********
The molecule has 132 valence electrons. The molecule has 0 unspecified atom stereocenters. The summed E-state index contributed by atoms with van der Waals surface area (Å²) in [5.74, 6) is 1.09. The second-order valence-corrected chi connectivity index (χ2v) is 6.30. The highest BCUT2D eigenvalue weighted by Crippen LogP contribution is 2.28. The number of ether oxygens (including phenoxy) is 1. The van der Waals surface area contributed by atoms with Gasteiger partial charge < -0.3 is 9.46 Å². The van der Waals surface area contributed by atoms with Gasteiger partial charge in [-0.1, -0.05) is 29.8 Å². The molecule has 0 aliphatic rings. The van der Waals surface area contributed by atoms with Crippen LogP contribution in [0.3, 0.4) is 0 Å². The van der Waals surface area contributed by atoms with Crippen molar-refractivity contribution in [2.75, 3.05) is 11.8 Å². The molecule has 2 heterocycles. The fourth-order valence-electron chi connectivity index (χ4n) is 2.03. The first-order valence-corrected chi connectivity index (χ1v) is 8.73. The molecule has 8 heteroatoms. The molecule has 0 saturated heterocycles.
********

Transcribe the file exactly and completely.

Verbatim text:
The molecule has 132 valence electrons. The molecule has 0 unspecified atom stereocenters. The summed E-state index contributed by atoms with van der Waals surface area (Å²) in [5.74, 6) is 1.09. The second-order valence-corrected chi connectivity index (χ2v) is 6.30. The highest BCUT2D eigenvalue weighted by Crippen LogP contribution is 2.28. The number of ether oxygens (including phenoxy) is 1. The van der Waals surface area contributed by atoms with Gasteiger partial charge < -0.3 is 9.46 Å². The van der Waals surface area contributed by atoms with Gasteiger partial charge in [-0.1, -0.05) is 29.8 Å². The molecule has 0 aliphatic rings. The van der Waals surface area contributed by atoms with Crippen LogP contribution in [0.3, 0.4) is 0 Å². The van der Waals surface area contributed by atoms with Crippen molar-refractivity contribution in [2.75, 3.05) is 11.8 Å². The molecule has 2 heterocycles. The fourth-order valence-electron chi connectivity index (χ4n) is 2.03. The first-order valence-corrected chi connectivity index (χ1v) is 8.73. The molecule has 8 heteroatoms. The molecule has 0 saturated heterocycles.